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New California Law Would Require Fashion Companies to Help Recycle Clothes

The state could ban companies who don’t participate




A Goodwill store in southern Louisiana. Photo: Shutterstock, ccpixx photography

Proposed legislation in California could go a long way toward eliminating textile waste across the state.

State Sen. Josh Newman (D-Fullerton) recently introduced his Responsible Textile Recovery Act of 2023, which would require California’s fashion companies to help recycle used and unwanted clothes, The Orange County Register reports.

The goal is to divert clothing, towels, curtains, and similar items from landfills. The bill would require apparel brands to set up collection sites where unwanted items could be dropped off, the article explains.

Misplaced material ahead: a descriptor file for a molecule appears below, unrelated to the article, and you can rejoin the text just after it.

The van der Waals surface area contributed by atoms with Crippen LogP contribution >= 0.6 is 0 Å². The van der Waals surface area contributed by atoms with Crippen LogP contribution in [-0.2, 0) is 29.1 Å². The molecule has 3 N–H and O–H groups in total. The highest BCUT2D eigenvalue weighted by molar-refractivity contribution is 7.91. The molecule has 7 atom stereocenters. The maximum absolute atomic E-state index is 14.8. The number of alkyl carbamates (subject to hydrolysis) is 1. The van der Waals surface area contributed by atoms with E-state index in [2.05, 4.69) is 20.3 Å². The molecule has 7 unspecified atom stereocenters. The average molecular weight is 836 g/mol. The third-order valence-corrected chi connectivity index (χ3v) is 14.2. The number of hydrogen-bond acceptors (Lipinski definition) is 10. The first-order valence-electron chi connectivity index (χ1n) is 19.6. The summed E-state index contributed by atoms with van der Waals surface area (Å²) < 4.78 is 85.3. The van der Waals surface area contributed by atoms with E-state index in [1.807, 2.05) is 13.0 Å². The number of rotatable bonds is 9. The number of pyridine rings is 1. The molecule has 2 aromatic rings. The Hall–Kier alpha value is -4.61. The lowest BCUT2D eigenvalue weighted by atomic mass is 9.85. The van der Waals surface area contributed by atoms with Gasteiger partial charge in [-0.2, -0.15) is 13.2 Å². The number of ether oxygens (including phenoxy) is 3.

Used items that are still in good condition would be donated to nonprofits such as shelters and Goodwill. Items deemed unsuitable for immediate resale would either be sent to repair shops or recycled.

“If you could put in place a more rational system, where those things got sorted more deliberately, and then, you know, shunted in the right directions, we could really decrease the amount of waste that is coming from the system,” Newman told the outlet.

If passed, fashion producers from around the world would have to join the recycling program by 2026, or risk being barred from doing business in the state.


The potential law has its detractors, including Ilse Metchek, president of the California Fashion Association. “This bill will do nothing to help the problem except give people a lot of work to do,” she told the outlet.

Read more at The Orange County Register.



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